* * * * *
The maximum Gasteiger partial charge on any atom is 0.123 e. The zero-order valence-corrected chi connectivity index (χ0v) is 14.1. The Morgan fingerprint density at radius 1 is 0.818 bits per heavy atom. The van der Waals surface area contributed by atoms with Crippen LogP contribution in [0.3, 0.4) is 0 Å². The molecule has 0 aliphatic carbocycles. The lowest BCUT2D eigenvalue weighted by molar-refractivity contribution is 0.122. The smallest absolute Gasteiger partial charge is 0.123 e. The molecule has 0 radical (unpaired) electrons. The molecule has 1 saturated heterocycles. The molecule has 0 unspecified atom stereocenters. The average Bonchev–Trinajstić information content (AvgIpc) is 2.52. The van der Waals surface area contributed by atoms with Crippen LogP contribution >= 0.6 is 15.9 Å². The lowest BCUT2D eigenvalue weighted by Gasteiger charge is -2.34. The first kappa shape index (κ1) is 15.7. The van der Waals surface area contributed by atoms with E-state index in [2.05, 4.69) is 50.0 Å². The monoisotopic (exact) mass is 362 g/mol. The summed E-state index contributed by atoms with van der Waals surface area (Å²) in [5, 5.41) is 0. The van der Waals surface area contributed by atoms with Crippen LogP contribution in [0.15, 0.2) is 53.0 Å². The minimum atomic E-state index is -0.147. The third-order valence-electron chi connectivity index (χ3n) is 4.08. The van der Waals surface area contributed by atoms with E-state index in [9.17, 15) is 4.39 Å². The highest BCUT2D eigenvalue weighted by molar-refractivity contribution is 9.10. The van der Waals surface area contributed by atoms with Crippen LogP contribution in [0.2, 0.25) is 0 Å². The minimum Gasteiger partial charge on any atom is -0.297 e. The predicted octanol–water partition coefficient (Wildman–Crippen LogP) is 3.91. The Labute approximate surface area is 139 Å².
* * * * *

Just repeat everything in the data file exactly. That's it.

The maximum Gasteiger partial charge on any atom is 0.123 e. The zero-order valence-corrected chi connectivity index (χ0v) is 14.1. The Morgan fingerprint density at radius 1 is 0.818 bits per heavy atom. The van der Waals surface area contributed by atoms with Crippen LogP contribution in [0.3, 0.4) is 0 Å². The molecule has 0 aliphatic carbocycles. The lowest BCUT2D eigenvalue weighted by molar-refractivity contribution is 0.122. The smallest absolute Gasteiger partial charge is 0.123 e. The molecule has 0 radical (unpaired) electrons. The molecule has 1 saturated heterocycles. The molecule has 0 unspecified atom stereocenters. The average Bonchev–Trinajstić information content (AvgIpc) is 2.52. The van der Waals surface area contributed by atoms with Crippen LogP contribution >= 0.6 is 15.9 Å². The lowest BCUT2D eigenvalue weighted by Gasteiger charge is -2.34. The first kappa shape index (κ1) is 15.7. The van der Waals surface area contributed by atoms with E-state index in [2.05, 4.69) is 50.0 Å². The monoisotopic (exact) mass is 362 g/mol. The summed E-state index contributed by atoms with van der Waals surface area (Å²) in [5, 5.41) is 0. The van der Waals surface area contributed by atoms with Crippen LogP contribution in [0.15, 0.2) is 53.0 Å². The minimum atomic E-state index is -0.147. The third-order valence-electron chi connectivity index (χ3n) is 4.08. The van der Waals surface area contributed by atoms with E-state index in [9.17, 15) is 4.39 Å². The highest BCUT2D eigenvalue weighted by molar-refractivity contribution is 9.10. The van der Waals surface area contributed by atoms with Crippen LogP contribution in [0.2, 0.25) is 0 Å². The minimum Gasteiger partial charge on any atom is -0.297 e. The predicted octanol–water partition coefficient (Wildman–Crippen LogP) is 3.91. The Labute approximate surface area is 139 Å².